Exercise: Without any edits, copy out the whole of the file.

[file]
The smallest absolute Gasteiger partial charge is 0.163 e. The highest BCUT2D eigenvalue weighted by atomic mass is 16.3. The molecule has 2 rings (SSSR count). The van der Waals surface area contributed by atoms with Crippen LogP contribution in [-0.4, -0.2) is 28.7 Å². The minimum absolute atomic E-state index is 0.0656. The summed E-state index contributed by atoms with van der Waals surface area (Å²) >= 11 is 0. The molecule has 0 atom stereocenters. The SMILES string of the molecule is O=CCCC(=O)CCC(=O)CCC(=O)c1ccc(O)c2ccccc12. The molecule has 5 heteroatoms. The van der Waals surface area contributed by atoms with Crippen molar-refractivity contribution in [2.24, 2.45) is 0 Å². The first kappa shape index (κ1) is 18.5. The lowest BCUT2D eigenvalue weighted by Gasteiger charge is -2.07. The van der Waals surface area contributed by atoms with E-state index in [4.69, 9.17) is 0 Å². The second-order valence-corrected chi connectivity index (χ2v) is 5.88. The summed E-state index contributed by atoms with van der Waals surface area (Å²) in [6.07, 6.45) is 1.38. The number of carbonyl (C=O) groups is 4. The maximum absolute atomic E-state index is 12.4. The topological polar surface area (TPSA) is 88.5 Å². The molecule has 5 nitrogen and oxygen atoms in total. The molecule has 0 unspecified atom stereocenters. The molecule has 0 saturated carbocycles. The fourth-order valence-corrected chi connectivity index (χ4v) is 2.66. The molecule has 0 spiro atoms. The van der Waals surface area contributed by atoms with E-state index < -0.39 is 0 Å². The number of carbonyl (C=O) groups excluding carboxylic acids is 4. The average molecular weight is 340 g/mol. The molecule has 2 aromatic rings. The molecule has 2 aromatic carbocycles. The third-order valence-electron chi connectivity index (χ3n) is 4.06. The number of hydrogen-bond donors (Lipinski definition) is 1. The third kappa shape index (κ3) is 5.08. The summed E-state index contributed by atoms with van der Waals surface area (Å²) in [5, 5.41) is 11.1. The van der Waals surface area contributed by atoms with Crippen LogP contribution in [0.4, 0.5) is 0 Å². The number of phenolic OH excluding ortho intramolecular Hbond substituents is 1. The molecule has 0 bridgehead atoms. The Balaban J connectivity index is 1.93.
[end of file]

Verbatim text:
The smallest absolute Gasteiger partial charge is 0.163 e. The highest BCUT2D eigenvalue weighted by atomic mass is 16.3. The molecule has 2 rings (SSSR count). The van der Waals surface area contributed by atoms with Crippen LogP contribution in [-0.4, -0.2) is 28.7 Å². The minimum absolute atomic E-state index is 0.0656. The summed E-state index contributed by atoms with van der Waals surface area (Å²) >= 11 is 0. The molecule has 0 atom stereocenters. The SMILES string of the molecule is O=CCCC(=O)CCC(=O)CCC(=O)c1ccc(O)c2ccccc12. The molecule has 5 heteroatoms. The van der Waals surface area contributed by atoms with Crippen molar-refractivity contribution in [2.24, 2.45) is 0 Å². The first kappa shape index (κ1) is 18.5. The lowest BCUT2D eigenvalue weighted by Gasteiger charge is -2.07. The van der Waals surface area contributed by atoms with E-state index in [4.69, 9.17) is 0 Å². The second-order valence-corrected chi connectivity index (χ2v) is 5.88. The summed E-state index contributed by atoms with van der Waals surface area (Å²) in [6.07, 6.45) is 1.38. The number of carbonyl (C=O) groups is 4. The maximum absolute atomic E-state index is 12.4. The topological polar surface area (TPSA) is 88.5 Å². The molecule has 5 nitrogen and oxygen atoms in total. The molecule has 0 unspecified atom stereocenters. The molecule has 0 saturated carbocycles. The fourth-order valence-corrected chi connectivity index (χ4v) is 2.66. The molecule has 0 spiro atoms. The van der Waals surface area contributed by atoms with E-state index < -0.39 is 0 Å². The number of carbonyl (C=O) groups excluding carboxylic acids is 4. The average molecular weight is 340 g/mol. The molecule has 2 aromatic rings. The molecule has 2 aromatic carbocycles. The third-order valence-electron chi connectivity index (χ3n) is 4.06. The number of hydrogen-bond donors (Lipinski definition) is 1. The third kappa shape index (κ3) is 5.08. The summed E-state index contributed by atoms with van der Waals surface area (Å²) in [5, 5.41) is 11.1. The van der Waals surface area contributed by atoms with Crippen LogP contribution in [0.4, 0.5) is 0 Å². The number of phenolic OH excluding ortho intramolecular Hbond substituents is 1. The molecule has 0 bridgehead atoms. The Balaban J connectivity index is 1.93.